The Authentic Tourist Train from Nevada’s Carson City to Virginia City, the Historic Silver Mining Capital
by Lee Foster
Put the thrill of a 21-mile ride on an authentic steam train, carrying you back to the fabulously wealthy silver mining history of Nevada, high on your must-do exploration list about the American West.
This train travels from Nevada’s current political capital, Carson City, to the richest silver mining area ever in the U.S., which was Virginia City, Nevada. The area in question is immediately east of California’s Lake Tahoe.
The train is the Virginia & Truckee Railroad, a significant player in the “national progress” of America in the 19th century, especially in the 1870s. While the train is now for tourist enjoyment, its original purpose was to haul silver ore down from the mines and take wood beams up to stabilize the underground mine tunnels.
Our three-generation family group, ranging from a 4-year-old to a 73-year-old, found the trip engaging, for many reasons.
Costumed re-enactors and entertaining gunslingers got everyone into the mood for a fun outing on the V&T Railroad as we boarded at 10 a.m. in Carson City at 4650 Eastgate Siding Road. The train consisted of an engine and two passenger cars.
Once on the train, as we rolled along, Conductor Dave gave an engaging presentation about the historical story of the wealthy silver mines of the region. Another very patient man, Conductor Fred, walked through the train and answered questions, posing for photos. Along this arid desert route, we saw about 50 wild horses in small scattered herds, providing another romantic element to the outing.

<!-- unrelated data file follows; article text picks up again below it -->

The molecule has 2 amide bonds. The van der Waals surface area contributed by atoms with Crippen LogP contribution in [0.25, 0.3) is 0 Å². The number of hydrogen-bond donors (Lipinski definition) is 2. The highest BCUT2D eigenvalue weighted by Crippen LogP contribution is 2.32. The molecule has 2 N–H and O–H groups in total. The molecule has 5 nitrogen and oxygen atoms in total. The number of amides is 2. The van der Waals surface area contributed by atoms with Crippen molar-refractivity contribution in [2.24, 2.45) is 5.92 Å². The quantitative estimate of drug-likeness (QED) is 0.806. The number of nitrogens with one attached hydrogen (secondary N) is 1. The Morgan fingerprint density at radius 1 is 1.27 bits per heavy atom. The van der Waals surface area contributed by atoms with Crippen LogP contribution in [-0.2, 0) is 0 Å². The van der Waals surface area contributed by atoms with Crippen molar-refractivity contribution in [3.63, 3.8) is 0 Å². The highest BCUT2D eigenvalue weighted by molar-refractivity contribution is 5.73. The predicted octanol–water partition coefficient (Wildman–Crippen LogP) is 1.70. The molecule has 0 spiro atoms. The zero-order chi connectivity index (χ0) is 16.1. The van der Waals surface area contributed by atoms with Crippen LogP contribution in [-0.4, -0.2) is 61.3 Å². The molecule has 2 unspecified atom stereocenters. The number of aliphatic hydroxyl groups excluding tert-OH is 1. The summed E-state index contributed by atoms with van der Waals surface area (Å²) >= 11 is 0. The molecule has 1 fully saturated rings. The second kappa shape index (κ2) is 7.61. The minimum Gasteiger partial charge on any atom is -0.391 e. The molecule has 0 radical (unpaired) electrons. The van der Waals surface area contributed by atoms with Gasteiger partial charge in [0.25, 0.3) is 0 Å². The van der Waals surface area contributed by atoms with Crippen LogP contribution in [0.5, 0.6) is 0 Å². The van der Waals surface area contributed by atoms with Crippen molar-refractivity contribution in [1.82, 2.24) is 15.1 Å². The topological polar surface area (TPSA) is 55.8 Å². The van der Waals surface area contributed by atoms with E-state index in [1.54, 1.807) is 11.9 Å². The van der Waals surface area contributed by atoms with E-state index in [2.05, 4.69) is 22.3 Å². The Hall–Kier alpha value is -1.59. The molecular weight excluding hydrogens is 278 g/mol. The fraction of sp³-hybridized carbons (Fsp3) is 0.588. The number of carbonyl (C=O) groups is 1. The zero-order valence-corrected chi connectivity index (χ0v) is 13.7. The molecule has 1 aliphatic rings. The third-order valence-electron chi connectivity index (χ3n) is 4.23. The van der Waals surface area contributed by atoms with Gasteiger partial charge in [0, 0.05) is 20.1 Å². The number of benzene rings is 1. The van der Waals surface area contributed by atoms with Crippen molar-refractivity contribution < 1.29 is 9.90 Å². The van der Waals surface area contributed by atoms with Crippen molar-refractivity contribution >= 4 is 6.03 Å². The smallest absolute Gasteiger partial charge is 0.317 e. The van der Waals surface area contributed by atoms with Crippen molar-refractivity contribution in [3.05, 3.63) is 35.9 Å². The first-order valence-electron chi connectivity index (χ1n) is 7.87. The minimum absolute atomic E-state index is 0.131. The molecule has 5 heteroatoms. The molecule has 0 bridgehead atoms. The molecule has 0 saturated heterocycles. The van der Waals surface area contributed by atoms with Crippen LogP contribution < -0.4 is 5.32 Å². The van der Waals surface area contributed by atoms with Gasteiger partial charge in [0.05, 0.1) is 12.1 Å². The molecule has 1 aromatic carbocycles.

The first prospectors who came here were searching for gold. They found a little gold, but cursed the bluish mud mixed with the gold. Only later did prospectors realize that the bluish mud was a high-grade silver ore. The silver could be extracted from the mud with chemical processes. The first discovery was in 1857, but a roustabout named Henry Tompkins Paige Comstock briefly participated in the enterprise in 1859. His name stuck regarding the discovery, which went down in history as “The Comstock Lode,” though Comstock himself sold out too quickly and did not profit much from it. As is to be expected, there were a few shenanigans involved in settling who would own and control this vast wealth. Many mines opened throughout the region, as evidenced visually today by the “tailings” that dot the hillsides. A few produced astonishing wealth. Many were complete busts, bankrupting their backers when no precious metal was discovered. The major boom period was the 1870s. In 1875 there were 105 working mines in the area. Socially, you could join the select Washoe Club, which had 180 members, only if you were a millionaire (in 1870s uninflated dollars!). San Francisco’s development benefitted immensely from the wealth of the “Silver Kings” of Nevada.